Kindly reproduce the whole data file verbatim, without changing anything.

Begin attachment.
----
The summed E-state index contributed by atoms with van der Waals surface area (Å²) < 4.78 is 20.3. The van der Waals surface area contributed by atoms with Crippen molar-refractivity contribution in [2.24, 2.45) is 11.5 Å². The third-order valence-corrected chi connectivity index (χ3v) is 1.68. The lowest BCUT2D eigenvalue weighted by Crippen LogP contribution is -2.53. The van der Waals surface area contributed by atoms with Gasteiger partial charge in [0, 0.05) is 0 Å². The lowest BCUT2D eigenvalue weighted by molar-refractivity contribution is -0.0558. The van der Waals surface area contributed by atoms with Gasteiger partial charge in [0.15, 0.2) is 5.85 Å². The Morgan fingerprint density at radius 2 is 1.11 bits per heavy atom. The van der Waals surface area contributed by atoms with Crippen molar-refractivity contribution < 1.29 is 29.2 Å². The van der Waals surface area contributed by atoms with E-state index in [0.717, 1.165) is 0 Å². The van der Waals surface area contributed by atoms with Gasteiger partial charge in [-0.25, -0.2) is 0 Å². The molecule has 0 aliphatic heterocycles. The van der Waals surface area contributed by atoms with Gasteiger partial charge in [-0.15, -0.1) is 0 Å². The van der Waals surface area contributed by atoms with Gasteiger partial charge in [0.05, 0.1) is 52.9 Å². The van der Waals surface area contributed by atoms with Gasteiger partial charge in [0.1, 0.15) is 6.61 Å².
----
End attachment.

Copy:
The summed E-state index contributed by atoms with van der Waals surface area (Å²) < 4.78 is 20.3. The van der Waals surface area contributed by atoms with Crippen molar-refractivity contribution in [2.24, 2.45) is 11.5 Å². The third-order valence-corrected chi connectivity index (χ3v) is 1.68. The lowest BCUT2D eigenvalue weighted by Crippen LogP contribution is -2.53. The van der Waals surface area contributed by atoms with Gasteiger partial charge in [0, 0.05) is 0 Å². The lowest BCUT2D eigenvalue weighted by molar-refractivity contribution is -0.0558. The van der Waals surface area contributed by atoms with Gasteiger partial charge in [0.15, 0.2) is 5.85 Å². The Morgan fingerprint density at radius 2 is 1.11 bits per heavy atom. The van der Waals surface area contributed by atoms with Crippen molar-refractivity contribution < 1.29 is 29.2 Å². The van der Waals surface area contributed by atoms with E-state index in [0.717, 1.165) is 0 Å². The van der Waals surface area contributed by atoms with Gasteiger partial charge in [-0.25, -0.2) is 0 Å². The molecule has 0 aliphatic heterocycles. The van der Waals surface area contributed by atoms with Gasteiger partial charge in [-0.15, -0.1) is 0 Å². The van der Waals surface area contributed by atoms with Gasteiger partial charge in [0.05, 0.1) is 52.9 Å². The van der Waals surface area contributed by atoms with Gasteiger partial charge in [0.1, 0.15) is 6.61 Å².